Tien Tran Phung Dung1*, Linh Huynh Van2, Huan Nguyen Ngoc1 and Trung Lam Viet1

Background: Umbilical hernia is a popular disease, especially in patients with cirrhosis and ascites. The high and prolonged intra-abdominal fluid leads to increased intra-abdominal pressure, which causes the hernia to grow rapidly and cause complications. The clinical manifestations are mainly two: signs of hernia and symptoms of cirrhosis and ascites. The diagnosis of this condition is relatively simple, based mainly on clinical findings, and sometimes supported by imaging techniques. Umbilical hernia management in patients with cirrhosis and ascites has shifted towards early surgical repair to avoid complications. Two techniques of hernia reconstruction are available: simple suture and mesh implantation. Mesh-based methods are regarded as superior, but surgery in this population has many potential hazards and is still a surgical dilemma. This study examines the short-term outcomes of umbilical hernia reconstruction in patients with cirrhosis and ascites.
Subjects – Methods: We conducted a retrospective study on 43 patients with cirrhosis and ascites who had umbilical hernia repair surgery at Cho Ray Hospital from January 2018 to December 2022. The surgery was either elective or emergency. We recorded the patient characteristics, surgical approaches, morbidity, and mortality. We followed up the patients for 30 days after the surgery.
Results: The male: female ratio was 4:1. The average of age was 56.8 ± 10.7 years old (range: 27 – 79 years old). BMI was categorized into four groups: underweight in 9/43 cases (9.3%), normal in 22/43 cases (51.2%), overweight in 8/43 cases (18.6%), and obese in 9/43 cases (20.9%). All patients had a protrusion in the umbilicus when they were admitted to the hospital. Hernia pain and tenderness were present in 51.2% and 55.8% of the cases, respectively. 8/43 cases (18.6%) had complications of hernia rupture. The mean size of the hernia was 6.4 ± 5.1 cm (range: 2 – 30 cm). The patients underwent emergency surgery in 37/43 cases (86%). All surgeries were open, and the methods of hernia repair were simple suture in 35/43 cases (81.4%), onlay mesh placement in 4/43 cases (9.3%), sublay mesh placement in 1/43 case (2.3%), and preperitoneal mesh placement in 3/43 cases (7%). The mean operative time was 93 ± 37.2 minutes (range: 50-200 minutes). The mean hospital stay was 7 ± 3.2 days (range: 2 – 17 days). There were 13 cases with postoperative complications, accounting for 30%. 2 deaths occurred due to intra-abdominal bleeding and severe peritonitis.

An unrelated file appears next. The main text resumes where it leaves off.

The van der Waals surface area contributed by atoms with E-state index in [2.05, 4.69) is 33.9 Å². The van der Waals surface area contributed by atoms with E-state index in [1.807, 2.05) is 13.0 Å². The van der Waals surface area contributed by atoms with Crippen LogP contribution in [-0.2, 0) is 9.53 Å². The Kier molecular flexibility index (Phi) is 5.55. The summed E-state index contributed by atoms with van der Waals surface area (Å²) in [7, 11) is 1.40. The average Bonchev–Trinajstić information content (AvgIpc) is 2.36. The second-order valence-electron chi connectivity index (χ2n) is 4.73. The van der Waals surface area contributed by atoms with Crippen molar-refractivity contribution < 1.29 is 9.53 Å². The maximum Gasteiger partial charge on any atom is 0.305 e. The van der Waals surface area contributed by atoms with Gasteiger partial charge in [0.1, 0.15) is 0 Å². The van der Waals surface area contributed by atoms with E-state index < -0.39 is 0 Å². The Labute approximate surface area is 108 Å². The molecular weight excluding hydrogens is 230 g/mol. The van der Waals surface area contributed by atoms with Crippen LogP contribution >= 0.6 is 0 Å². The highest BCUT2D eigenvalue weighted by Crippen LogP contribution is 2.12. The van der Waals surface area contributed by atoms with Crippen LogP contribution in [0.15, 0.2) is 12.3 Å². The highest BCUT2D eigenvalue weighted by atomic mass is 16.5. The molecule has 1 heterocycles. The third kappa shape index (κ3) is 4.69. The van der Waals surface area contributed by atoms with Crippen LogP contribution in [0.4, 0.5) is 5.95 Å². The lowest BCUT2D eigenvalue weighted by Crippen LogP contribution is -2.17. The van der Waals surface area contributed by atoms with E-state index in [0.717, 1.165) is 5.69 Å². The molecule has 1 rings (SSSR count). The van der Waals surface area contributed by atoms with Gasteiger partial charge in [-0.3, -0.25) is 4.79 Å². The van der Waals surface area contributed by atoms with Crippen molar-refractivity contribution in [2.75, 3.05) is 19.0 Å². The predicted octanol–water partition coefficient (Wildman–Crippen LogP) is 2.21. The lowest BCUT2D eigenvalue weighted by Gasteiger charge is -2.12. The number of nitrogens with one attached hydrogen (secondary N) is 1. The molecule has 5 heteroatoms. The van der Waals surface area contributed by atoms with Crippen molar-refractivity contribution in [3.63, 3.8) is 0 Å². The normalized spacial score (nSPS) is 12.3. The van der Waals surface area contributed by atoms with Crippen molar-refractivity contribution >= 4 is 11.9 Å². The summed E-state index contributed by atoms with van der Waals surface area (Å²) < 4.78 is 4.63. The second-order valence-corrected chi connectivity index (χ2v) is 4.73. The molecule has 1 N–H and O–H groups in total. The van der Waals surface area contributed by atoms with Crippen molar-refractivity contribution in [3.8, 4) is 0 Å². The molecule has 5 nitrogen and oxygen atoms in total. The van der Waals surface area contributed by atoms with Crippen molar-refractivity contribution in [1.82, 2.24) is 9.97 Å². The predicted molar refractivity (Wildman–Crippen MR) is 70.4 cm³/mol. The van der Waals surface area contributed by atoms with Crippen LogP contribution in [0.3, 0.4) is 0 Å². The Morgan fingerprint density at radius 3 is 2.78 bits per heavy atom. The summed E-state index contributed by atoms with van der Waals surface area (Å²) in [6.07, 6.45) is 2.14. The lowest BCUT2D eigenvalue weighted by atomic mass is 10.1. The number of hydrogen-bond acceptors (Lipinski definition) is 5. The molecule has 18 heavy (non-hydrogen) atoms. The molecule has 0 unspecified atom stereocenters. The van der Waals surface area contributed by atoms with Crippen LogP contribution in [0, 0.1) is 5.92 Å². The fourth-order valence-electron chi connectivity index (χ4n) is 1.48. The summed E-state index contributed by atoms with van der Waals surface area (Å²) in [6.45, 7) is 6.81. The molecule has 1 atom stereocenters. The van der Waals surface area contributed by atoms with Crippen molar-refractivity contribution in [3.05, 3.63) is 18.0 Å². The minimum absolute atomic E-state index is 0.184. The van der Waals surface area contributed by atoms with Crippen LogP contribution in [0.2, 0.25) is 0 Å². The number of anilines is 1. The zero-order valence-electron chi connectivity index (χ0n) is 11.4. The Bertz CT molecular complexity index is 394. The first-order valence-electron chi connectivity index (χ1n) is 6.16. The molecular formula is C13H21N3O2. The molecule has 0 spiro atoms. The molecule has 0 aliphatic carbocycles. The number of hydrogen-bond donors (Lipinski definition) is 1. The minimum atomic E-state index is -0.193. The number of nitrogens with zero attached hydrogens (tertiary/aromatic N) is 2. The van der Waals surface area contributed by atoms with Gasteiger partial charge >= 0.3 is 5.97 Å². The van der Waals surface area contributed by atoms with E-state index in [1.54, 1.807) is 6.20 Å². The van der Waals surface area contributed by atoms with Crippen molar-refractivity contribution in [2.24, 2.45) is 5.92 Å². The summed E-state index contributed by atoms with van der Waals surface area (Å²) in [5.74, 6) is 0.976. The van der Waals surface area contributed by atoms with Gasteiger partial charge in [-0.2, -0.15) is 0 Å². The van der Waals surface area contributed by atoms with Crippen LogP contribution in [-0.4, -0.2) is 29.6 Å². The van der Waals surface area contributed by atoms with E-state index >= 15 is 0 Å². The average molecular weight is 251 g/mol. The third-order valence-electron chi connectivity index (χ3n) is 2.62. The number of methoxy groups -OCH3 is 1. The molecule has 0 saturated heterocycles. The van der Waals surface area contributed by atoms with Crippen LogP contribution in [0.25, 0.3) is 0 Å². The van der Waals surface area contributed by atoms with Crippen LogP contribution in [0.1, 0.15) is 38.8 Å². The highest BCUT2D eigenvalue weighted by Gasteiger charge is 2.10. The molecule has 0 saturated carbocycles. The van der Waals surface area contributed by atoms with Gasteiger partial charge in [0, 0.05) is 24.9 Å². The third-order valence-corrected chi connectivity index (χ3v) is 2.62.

Conclusion: Umbilical hernia is a frequent complication in patients with ascites and cirrhosis. The diagnosis is mainly based on clinical signs, and imaging techniques are used in complicated cases that require further evaluation of the content and condition of the hernia sac. The patients have a high rate of complications and mortality after surgery, which are related to late surgery, degree of cirrhosis, and MELD score ≥ 20. Therefore, the patients need early diagnosis and surgery to avoid complications that affect their survival.

Keywords : Umbilical hernia, cirrhosis, suture repair, mesh placement, umbilical hernia repair.

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